His work also aims at involving congregations before a terminally ill child is just hours or days away from death. That way the church can provide much needed support, offering something as simple as prayer or as complex as helping the family choose the kind of care they want for their child.
Barfield’s work complements the ongoing efforts of ICEOL, which will soon release The Unbroken Circle: A Toolkit for Congregations Around Illness, End of Life, and Grief.
This new resource for clergy, lay leaders, and health care providers will help them address end-of-life care in congregations, says director Richard Payne, a physician with many years experience caring for terminally ill patients.
“The model that Ray is creating and the toolkit we’ve developed for congregations make a powerful combination,” Payne says. “We’re giving children and families a better opportunity to find the support they need from the church, as well as from medical practitioners.”
An associate professor of pediatrics and Christian philosophy, Barfield grew up wanting to become a doctor. But in college, he discovered philosophy and literature and decided to become a philosopher/novelist.
He deferred graduate study in philosophy at Columbia University for a year of travel in Europe with a backpack full of books and his guitar.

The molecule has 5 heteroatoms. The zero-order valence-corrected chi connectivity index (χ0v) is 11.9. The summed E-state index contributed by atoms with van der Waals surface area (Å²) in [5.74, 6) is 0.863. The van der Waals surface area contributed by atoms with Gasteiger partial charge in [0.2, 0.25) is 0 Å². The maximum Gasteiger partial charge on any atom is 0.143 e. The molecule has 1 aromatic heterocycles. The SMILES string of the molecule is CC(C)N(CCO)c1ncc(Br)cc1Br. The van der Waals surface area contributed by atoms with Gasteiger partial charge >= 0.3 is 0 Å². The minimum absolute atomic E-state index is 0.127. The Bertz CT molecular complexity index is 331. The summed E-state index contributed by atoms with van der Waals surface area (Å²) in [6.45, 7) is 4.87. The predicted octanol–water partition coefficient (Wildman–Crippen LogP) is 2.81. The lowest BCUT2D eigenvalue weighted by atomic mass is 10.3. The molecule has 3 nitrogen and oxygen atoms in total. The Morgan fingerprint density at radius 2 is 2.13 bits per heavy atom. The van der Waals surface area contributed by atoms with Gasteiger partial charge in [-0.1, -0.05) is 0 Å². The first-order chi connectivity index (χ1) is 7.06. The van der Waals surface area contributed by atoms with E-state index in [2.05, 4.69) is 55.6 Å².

“During that time I occasionally stayed with the father of a friend — a professor of obstetrics and gynecology in Tübingen, Germany,” says Barfield. “Those encounters reintroduced me to the thrill of medicine.”
During a six-week stay on a Greek island in the Aegean Sea, he decided to do both medicine and philosophy, starting with medicine.
“Now I practice medicine on one side of Duke’s campus, do Christian philosophy on the other side, and scribble novels secretly from 5 to 7 a.m. at home.”
Barfield began his work at Duke last semester with a flurry of one-on-one meetings across the university. In six weeks he sat down with more than 40 doctors, professors, nurses, administrators, chaplains, and others whose work intersects with the care of chronically or terminally ill children.
His goal was simultaneously simple and profound: to sow the seeds for a culture of care that focuses on the whole child rather than simply attacking disease.